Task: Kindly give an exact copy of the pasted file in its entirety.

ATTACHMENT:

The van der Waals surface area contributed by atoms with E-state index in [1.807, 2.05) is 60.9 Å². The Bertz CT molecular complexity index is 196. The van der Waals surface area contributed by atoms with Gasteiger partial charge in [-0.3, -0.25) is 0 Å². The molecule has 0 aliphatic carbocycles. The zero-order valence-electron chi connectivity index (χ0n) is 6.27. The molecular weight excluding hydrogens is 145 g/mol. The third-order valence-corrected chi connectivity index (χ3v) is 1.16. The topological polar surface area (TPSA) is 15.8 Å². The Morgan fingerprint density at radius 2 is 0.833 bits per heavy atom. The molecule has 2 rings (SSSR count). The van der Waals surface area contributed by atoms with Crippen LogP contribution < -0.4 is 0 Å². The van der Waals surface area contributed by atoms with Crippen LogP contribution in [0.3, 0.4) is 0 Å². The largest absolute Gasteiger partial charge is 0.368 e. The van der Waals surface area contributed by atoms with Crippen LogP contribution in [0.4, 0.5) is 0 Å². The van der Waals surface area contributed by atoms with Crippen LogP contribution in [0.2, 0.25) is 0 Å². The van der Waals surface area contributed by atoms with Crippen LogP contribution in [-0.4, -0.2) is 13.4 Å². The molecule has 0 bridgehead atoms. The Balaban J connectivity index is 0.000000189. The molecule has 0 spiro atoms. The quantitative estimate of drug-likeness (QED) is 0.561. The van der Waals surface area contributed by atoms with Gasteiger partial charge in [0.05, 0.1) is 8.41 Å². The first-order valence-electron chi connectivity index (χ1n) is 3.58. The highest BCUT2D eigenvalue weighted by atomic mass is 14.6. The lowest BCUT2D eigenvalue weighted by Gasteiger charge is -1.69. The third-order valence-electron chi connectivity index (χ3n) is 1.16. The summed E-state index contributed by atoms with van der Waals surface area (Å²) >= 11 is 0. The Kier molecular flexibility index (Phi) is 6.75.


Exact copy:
The van der Waals surface area contributed by atoms with E-state index in [1.807, 2.05) is 60.9 Å². The Bertz CT molecular complexity index is 196. The van der Waals surface area contributed by atoms with Gasteiger partial charge in [-0.3, -0.25) is 0 Å². The molecule has 0 aliphatic carbocycles. The zero-order valence-electron chi connectivity index (χ0n) is 6.27. The molecular weight excluding hydrogens is 145 g/mol. The third-order valence-corrected chi connectivity index (χ3v) is 1.16. The topological polar surface area (TPSA) is 15.8 Å². The Morgan fingerprint density at radius 2 is 0.833 bits per heavy atom. The molecule has 2 rings (SSSR count). The van der Waals surface area contributed by atoms with Crippen LogP contribution < -0.4 is 0 Å². The van der Waals surface area contributed by atoms with Crippen LogP contribution in [0.3, 0.4) is 0 Å². The largest absolute Gasteiger partial charge is 0.368 e. The van der Waals surface area contributed by atoms with Crippen LogP contribution in [0.4, 0.5) is 0 Å². The van der Waals surface area contributed by atoms with Crippen LogP contribution in [0.2, 0.25) is 0 Å². The van der Waals surface area contributed by atoms with Crippen LogP contribution in [-0.4, -0.2) is 13.4 Å². The molecule has 0 bridgehead atoms. The Balaban J connectivity index is 0.000000189. The molecule has 0 spiro atoms. The quantitative estimate of drug-likeness (QED) is 0.561. The van der Waals surface area contributed by atoms with Gasteiger partial charge in [0.05, 0.1) is 8.41 Å². The first-order valence-electron chi connectivity index (χ1n) is 3.58. The highest BCUT2D eigenvalue weighted by atomic mass is 14.6. The lowest BCUT2D eigenvalue weighted by Gasteiger charge is -1.69. The third-order valence-electron chi connectivity index (χ3n) is 1.16. The summed E-state index contributed by atoms with van der Waals surface area (Å²) >= 11 is 0. The Kier molecular flexibility index (Phi) is 6.75.